My Dear Rackham,
Or should I say, “My Esteemed Colleague Dr. Bennington?” I hope you will understand, Doctor, that my sincerest wish is that this letter finds the hands of my friend Rackham and that he is of sound body and mind as he reads it. But as you have written me in his stead, I will address this to the both of you.
Having spent recent days worrying about a betrayal from Dr. Bennington, the sudden knowledge that she is the sister of Alia and Alona requires, if you will permit me to understate, a mental adjustment. No sooner had I read the letter than I went to find Alona, who had wasted no time since her arrival in joining some of the sailors at a poker game in the mess hall. As someone who routinely performs complex mathematical computations regarding windspeed and weight coefficients on the fly – literally! – card-counting and the calculation of odds present her no great difficulty, a fact she thoroughly enjoys capitalizing on at the card-table. And the sailors, unable to stomach being routinely trounced by a woman, are always ready to try yet again to prove their mettle. Poor naive souls.
But I digress. On this occasion I walked up to Alona and whispered in her ear, “Sisters?!” She excused herself from the table and was kind enough to engage with me on the subject. She confirmed the truth of the matter, first of all, and vouched for the other relevant details in Dr. Bennington’s letter, enough to convince me that it was written in earnest. She explained that her family had grown up in a culture of secrecy, owing to its Society connections, and that the concept of revealing information only at need was second nature to her and her sisters. As this has also been my habit of late, I can hardly fault them for it!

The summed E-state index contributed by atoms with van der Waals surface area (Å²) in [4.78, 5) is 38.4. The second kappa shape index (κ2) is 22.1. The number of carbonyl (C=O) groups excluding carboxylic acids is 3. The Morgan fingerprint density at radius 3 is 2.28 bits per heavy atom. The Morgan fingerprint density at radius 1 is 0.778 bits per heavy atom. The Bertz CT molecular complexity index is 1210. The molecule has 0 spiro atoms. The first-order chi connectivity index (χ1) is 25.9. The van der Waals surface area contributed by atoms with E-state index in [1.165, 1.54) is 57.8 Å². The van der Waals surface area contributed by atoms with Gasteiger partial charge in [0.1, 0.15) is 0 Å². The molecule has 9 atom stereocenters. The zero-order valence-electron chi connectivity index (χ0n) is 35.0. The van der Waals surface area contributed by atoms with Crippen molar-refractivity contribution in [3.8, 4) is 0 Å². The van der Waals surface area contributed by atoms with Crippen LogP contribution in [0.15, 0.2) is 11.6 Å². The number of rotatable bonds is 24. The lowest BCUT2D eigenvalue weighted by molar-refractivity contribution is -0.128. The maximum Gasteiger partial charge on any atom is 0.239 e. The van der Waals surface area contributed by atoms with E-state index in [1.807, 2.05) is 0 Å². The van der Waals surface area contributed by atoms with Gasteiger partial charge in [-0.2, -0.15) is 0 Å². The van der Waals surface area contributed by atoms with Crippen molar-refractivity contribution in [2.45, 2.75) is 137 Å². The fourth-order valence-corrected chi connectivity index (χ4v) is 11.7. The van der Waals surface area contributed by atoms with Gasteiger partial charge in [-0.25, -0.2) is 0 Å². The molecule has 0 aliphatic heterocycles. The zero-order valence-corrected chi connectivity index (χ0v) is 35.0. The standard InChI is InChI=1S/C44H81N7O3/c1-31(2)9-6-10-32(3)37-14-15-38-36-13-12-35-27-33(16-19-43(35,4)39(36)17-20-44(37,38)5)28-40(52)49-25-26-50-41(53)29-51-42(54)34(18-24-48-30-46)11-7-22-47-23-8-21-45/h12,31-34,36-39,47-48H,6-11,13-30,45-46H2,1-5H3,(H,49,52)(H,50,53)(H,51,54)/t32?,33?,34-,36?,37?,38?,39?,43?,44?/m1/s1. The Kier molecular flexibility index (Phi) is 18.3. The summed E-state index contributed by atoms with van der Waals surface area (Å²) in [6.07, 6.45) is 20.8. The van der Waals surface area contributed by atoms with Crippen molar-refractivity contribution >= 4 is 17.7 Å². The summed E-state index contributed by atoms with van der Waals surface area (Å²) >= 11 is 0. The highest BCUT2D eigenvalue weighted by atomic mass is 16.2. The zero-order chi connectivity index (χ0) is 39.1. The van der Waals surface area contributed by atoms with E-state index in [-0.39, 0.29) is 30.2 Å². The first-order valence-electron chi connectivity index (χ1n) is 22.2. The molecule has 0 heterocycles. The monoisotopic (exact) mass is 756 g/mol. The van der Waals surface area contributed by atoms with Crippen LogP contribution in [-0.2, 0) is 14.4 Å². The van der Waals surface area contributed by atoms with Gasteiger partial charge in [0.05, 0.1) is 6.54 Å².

So, Dr. Bennington, if it is you who are reading this, rest assured that, owing to the credit given you by your sisters, I acknowledge the sincerity of your desire to understand the full truth of what is to be found on Skald, and of our larger predicament. I cannot of course agree with Thompson’s notion that wholesale slaughter is preferable to the uncovering of a secret; neither can I throw in with the likes of Dr. Brown, who, in the short minutes I spent with him, seemed intent and even eager to unleash upon Gallia the same devastation our homeland has suffered. I cannot say whether I would agree with you on every point, but I trust that we are, to the extent that such words have any meaning, on the same side.
That settled, let me account for the recent activities of the Sigsbee. We held outside Yarmouth for three more days. Unbeknownst to anyone not on the crew, Campbell ordered a sortie to the naval station where his ship had once been docked, in order to reclaim weapons, ammunition, and supplies. The Blight was still present, as well as whatever monstrosities had already claimed the lives of Tollard and others. They returned having laid claim to their prizes but also having lost six men; whether it was worth the loss is a calculation for Campbell, I suppose, though it seemed reckless to me. I believe part of his reason for the action was to reinforce his assertion that he and he alone commands operations on his ship. Van Dyke or I might have aided the sortie in many ways, to say nothing of some of Robards’ former company, all well-seasoned at fighting creatures out of nightmare. But, for better or worse, he chose not to inform us.
After this, we started making our way west. At first we hugged the coast, staying close enough to visually scan each coastal village or town we came across, hoping perhaps to find another point of stability like Greysham. The first town had been transformed into a warren for rat-men, so we passed it by. The second seemed deserted, though some reported seeing tentacles that put me in mind of the ones encountered by poor Kensington and Gujparat back in August; again we decided to keep going. At the third things looked peaceful and we saw several people coming down to the shore once they sighted us. I went along on the boat that was sent out to greet them. As we approached, it seemed a little strange that the townsfolk were standing in a straight line on the fishing pier, not waving or gesturing. Then, as we drew still closer and prepared to land, something happened to their faces …